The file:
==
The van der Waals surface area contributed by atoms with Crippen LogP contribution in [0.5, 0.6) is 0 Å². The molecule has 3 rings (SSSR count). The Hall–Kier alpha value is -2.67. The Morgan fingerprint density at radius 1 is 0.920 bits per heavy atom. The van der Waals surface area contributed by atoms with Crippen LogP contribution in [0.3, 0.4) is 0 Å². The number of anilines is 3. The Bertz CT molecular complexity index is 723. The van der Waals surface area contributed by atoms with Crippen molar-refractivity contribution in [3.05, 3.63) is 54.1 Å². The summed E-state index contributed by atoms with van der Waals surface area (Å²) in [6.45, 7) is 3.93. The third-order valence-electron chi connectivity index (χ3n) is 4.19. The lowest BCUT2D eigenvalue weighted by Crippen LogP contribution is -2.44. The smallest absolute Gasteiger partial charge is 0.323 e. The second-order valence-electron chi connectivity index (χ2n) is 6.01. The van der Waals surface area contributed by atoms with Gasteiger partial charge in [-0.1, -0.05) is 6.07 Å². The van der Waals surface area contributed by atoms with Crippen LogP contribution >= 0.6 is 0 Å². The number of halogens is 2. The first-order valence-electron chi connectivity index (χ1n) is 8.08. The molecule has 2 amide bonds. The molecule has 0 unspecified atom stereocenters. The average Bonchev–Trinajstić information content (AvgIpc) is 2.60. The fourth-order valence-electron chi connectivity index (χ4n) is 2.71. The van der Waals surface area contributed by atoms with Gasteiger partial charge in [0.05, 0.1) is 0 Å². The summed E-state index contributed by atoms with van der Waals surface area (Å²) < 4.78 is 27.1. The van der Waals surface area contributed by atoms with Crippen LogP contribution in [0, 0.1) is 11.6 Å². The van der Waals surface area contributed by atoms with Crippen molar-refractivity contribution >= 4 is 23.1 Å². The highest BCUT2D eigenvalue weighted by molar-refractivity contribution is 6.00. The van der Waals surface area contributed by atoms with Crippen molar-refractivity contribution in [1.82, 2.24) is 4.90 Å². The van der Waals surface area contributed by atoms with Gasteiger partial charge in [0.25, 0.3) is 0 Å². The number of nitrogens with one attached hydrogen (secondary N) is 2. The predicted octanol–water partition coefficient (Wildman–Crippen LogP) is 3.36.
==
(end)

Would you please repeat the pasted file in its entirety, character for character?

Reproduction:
The van der Waals surface area contributed by atoms with Crippen LogP contribution in [0.5, 0.6) is 0 Å². The molecule has 3 rings (SSSR count). The Hall–Kier alpha value is -2.67. The Morgan fingerprint density at radius 1 is 0.920 bits per heavy atom. The van der Waals surface area contributed by atoms with Crippen LogP contribution in [0.3, 0.4) is 0 Å². The number of anilines is 3. The Bertz CT molecular complexity index is 723. The van der Waals surface area contributed by atoms with Crippen molar-refractivity contribution in [3.05, 3.63) is 54.1 Å². The summed E-state index contributed by atoms with van der Waals surface area (Å²) in [6.45, 7) is 3.93. The third-order valence-electron chi connectivity index (χ3n) is 4.19. The lowest BCUT2D eigenvalue weighted by Crippen LogP contribution is -2.44. The smallest absolute Gasteiger partial charge is 0.323 e. The second-order valence-electron chi connectivity index (χ2n) is 6.01. The van der Waals surface area contributed by atoms with Gasteiger partial charge in [-0.1, -0.05) is 6.07 Å². The van der Waals surface area contributed by atoms with Crippen LogP contribution >= 0.6 is 0 Å². The number of halogens is 2. The first-order valence-electron chi connectivity index (χ1n) is 8.08. The molecule has 2 amide bonds. The molecule has 0 unspecified atom stereocenters. The average Bonchev–Trinajstić information content (AvgIpc) is 2.60. The fourth-order valence-electron chi connectivity index (χ4n) is 2.71. The van der Waals surface area contributed by atoms with Gasteiger partial charge in [0.05, 0.1) is 0 Å². The summed E-state index contributed by atoms with van der Waals surface area (Å²) < 4.78 is 27.1. The van der Waals surface area contributed by atoms with Crippen LogP contribution in [0, 0.1) is 11.6 Å². The van der Waals surface area contributed by atoms with Crippen molar-refractivity contribution >= 4 is 23.1 Å². The highest BCUT2D eigenvalue weighted by molar-refractivity contribution is 6.00. The van der Waals surface area contributed by atoms with Crippen molar-refractivity contribution in [1.82, 2.24) is 4.90 Å². The van der Waals surface area contributed by atoms with Gasteiger partial charge in [0.25, 0.3) is 0 Å². The number of nitrogens with one attached hydrogen (secondary N) is 2. The predicted octanol–water partition coefficient (Wildman–Crippen LogP) is 3.36.